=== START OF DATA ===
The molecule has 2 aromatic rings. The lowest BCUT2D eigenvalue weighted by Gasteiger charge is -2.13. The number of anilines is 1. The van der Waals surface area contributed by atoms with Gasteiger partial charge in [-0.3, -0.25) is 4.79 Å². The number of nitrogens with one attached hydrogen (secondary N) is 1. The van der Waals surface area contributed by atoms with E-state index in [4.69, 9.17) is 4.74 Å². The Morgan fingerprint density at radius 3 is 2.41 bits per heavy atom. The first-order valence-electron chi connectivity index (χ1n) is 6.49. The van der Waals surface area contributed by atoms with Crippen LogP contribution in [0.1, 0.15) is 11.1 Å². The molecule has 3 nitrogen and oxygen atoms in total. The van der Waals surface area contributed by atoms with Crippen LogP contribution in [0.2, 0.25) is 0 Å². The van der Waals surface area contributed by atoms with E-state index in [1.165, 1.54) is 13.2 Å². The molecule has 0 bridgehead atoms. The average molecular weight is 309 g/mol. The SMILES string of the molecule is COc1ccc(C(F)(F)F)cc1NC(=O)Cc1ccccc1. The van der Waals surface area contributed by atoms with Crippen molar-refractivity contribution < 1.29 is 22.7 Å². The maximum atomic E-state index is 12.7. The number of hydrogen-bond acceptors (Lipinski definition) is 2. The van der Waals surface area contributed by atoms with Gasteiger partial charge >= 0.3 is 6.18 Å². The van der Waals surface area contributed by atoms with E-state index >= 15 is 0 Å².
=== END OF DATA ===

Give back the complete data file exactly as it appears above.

The molecule has 2 aromatic rings. The lowest BCUT2D eigenvalue weighted by Gasteiger charge is -2.13. The number of anilines is 1. The van der Waals surface area contributed by atoms with Gasteiger partial charge in [-0.3, -0.25) is 4.79 Å². The number of nitrogens with one attached hydrogen (secondary N) is 1. The van der Waals surface area contributed by atoms with E-state index in [4.69, 9.17) is 4.74 Å². The Morgan fingerprint density at radius 3 is 2.41 bits per heavy atom. The first-order valence-electron chi connectivity index (χ1n) is 6.49. The van der Waals surface area contributed by atoms with Crippen LogP contribution in [0.1, 0.15) is 11.1 Å². The molecule has 3 nitrogen and oxygen atoms in total. The van der Waals surface area contributed by atoms with Crippen LogP contribution in [0.2, 0.25) is 0 Å². The van der Waals surface area contributed by atoms with E-state index in [1.165, 1.54) is 13.2 Å². The molecule has 0 bridgehead atoms. The average molecular weight is 309 g/mol. The SMILES string of the molecule is COc1ccc(C(F)(F)F)cc1NC(=O)Cc1ccccc1. The van der Waals surface area contributed by atoms with Crippen molar-refractivity contribution < 1.29 is 22.7 Å². The maximum atomic E-state index is 12.7. The number of hydrogen-bond acceptors (Lipinski definition) is 2. The van der Waals surface area contributed by atoms with Gasteiger partial charge >= 0.3 is 6.18 Å². The van der Waals surface area contributed by atoms with E-state index >= 15 is 0 Å².